The driver who struck and killed 22-year-old Jack Koval while he crossed the West Side Highway last July has been issued a 90-day license suspension in New York, according to the Department of Motor Vehicles.
Steven Oquendo, a 27-year-old police officer in Manhattan, had just gotten off work when the crash occurred last July 31st. According to police, Oquendo had the right-of-way when he struck Koval, who was crossing 12th Avenue at 46th Street against the light. He was not charged in the crash. But a DMV judge found grounds for a suspension this month after questioning Oquendo during a mandatory administrative hearing.
At the May hearing, Judge Marc Berger heard new witness testimony alleging that Oquendo was driving erratically when he struck and killed Koval. According to the witness, an Uber passenger, Oquendo accelerated quickly after the light changed at 46th Street and "suddenly changed lanes" before impact.
Berger did not have the Collision Investigation Squad report for Koval's case, a file that details the entire NYPD investigation, including witness testimony. The Kovals' attorney did his own legwork to track down the witness.
"I think it's super important that the judge saw that it was very possible that this driver was not obeying the law," Bobbi Koval, Jack's mother, told Gothamist Monday. "There are definitely some question marks in my mind. It's the first time we've gotten the idea, being told for nine months that it was Jack's fault, that it really probably wasn't."
Jack, who graduated from Emory University last spring, moved to New York City shortly after July 4th, 2016 to start a job as an analyst at Centerview Partners, a financial advisory firm. He was killed later that month. A preliminary police report included a false account of the circumstances: he did not, as was originally reported, jump a divider and step into oncoming traffic before he was killed.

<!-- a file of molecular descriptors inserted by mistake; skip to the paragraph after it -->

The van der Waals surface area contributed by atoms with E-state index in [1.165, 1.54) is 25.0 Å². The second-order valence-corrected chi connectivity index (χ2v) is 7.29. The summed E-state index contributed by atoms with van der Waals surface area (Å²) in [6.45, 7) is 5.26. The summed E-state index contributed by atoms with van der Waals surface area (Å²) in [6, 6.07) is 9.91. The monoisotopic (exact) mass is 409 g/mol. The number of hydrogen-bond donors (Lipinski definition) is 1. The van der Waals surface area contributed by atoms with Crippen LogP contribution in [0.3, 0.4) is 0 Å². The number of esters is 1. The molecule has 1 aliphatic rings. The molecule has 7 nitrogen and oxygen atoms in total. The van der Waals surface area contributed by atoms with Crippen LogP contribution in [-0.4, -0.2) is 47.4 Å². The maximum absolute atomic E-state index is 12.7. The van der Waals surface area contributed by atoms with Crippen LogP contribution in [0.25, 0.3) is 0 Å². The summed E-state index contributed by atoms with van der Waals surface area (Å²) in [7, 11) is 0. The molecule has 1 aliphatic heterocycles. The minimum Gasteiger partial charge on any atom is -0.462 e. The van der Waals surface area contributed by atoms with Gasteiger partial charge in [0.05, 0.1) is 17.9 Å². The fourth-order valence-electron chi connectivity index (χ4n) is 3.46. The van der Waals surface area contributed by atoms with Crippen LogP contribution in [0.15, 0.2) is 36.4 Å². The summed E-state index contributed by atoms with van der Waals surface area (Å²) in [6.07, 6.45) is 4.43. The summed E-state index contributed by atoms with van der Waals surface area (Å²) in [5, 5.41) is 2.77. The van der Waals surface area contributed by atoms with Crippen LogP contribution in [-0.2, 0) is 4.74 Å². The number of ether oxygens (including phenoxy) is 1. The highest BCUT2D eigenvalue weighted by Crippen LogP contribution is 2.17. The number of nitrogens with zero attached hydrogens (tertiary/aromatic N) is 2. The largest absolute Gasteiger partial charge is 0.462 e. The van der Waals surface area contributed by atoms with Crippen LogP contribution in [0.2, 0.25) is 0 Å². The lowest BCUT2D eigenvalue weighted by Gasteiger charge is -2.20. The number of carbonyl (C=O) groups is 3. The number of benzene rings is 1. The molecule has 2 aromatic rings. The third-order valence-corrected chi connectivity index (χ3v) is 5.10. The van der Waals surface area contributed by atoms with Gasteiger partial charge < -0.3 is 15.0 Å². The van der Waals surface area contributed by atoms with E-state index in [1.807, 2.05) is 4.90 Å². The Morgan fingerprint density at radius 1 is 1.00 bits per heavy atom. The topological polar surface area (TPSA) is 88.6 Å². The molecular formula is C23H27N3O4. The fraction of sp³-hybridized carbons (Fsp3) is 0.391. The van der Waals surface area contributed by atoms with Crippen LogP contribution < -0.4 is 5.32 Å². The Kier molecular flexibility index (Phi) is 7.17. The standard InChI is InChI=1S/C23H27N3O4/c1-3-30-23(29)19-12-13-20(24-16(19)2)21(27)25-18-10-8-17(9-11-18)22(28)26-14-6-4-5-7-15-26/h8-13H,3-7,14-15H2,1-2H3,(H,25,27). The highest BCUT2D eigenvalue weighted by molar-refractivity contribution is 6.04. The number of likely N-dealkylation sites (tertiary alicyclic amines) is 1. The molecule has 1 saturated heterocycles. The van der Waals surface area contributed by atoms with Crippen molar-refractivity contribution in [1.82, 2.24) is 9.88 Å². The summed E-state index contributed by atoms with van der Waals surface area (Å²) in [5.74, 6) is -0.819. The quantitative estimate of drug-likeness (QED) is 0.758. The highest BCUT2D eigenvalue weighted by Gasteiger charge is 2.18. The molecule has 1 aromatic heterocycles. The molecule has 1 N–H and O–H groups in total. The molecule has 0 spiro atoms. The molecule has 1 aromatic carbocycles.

Koval posted on Facebook today, after confirming Oquendo's suspension, noting that the news landed on Mother's Day.
(Screenshot via Facebook)
DMV hearings, which are mandatory following any fatal crash, are held to determine whether a driver demonstrated "gross negligence" and acted "in a manner showing a reckless disregard for life or property of others," possibly meriting a license suspension or revocation. Advocates fought for DMV hearings to be more effective in 2014, after an administrative judge dismissed two traffic tickets incurred by the driver who struck and killed 3-year-old Allison Liao in a hearing that lasted less than a minute. In the years since, advocates say the hearings have given some victims' families a degree of closure, particularly considering that criminal charges against drivers are rare.
Attorney Daniel Flanzig, who is representing the Kovals, said that even license suspensions are not common.
"Obviously we'd rather see something more severe, but sanctions seem to be so rare we're happy to see they did it," he told Gothamist. "I've probably attended fifteen to twenty of these hearings. This one, and [the estate of] Matt Brenner are the two where there has been a revocation or suspension of a license."
Last August, Flanzig represented the estate of Matthew Brenner, a cyclist who was struck and killed by driver Caitlin Venedam in July 2014. Venedam was not charged in the crash, but evidence presented in the DMV hearing compelled a judge to revoke her license. Flanzig presented evidence that Venedam had been distracted at the wheel, looking at a GPS map on her phone. "Cops didn't have any of that," Flanzig said.
The Kovals plan to bring civil charges against Oquendo, and Flanzig said that the administrative DMV decision could strengthen their civil case. The DMV did not immediately provide the full decision on Oquendo's case, which includes information about any violations of the vehicle traffic law. "Any of those would be binding in a civil action," Flanzig said.
Oquendo testified during his DMV hearing that he changed lanes just before the crash in order to avoid striking a black SUV in front of him. He also denied allegations that he was speeding when he struck Koval.
"My condolences to your family and I'm sorry for your loss," Oquendo told the Kovals earlier this month. "I can't imagine what you guys are going through. I wish it never happened. I think about it every day. And, um, it's just an collision. I'm sorry that it happened. I really am. I wish it didn't."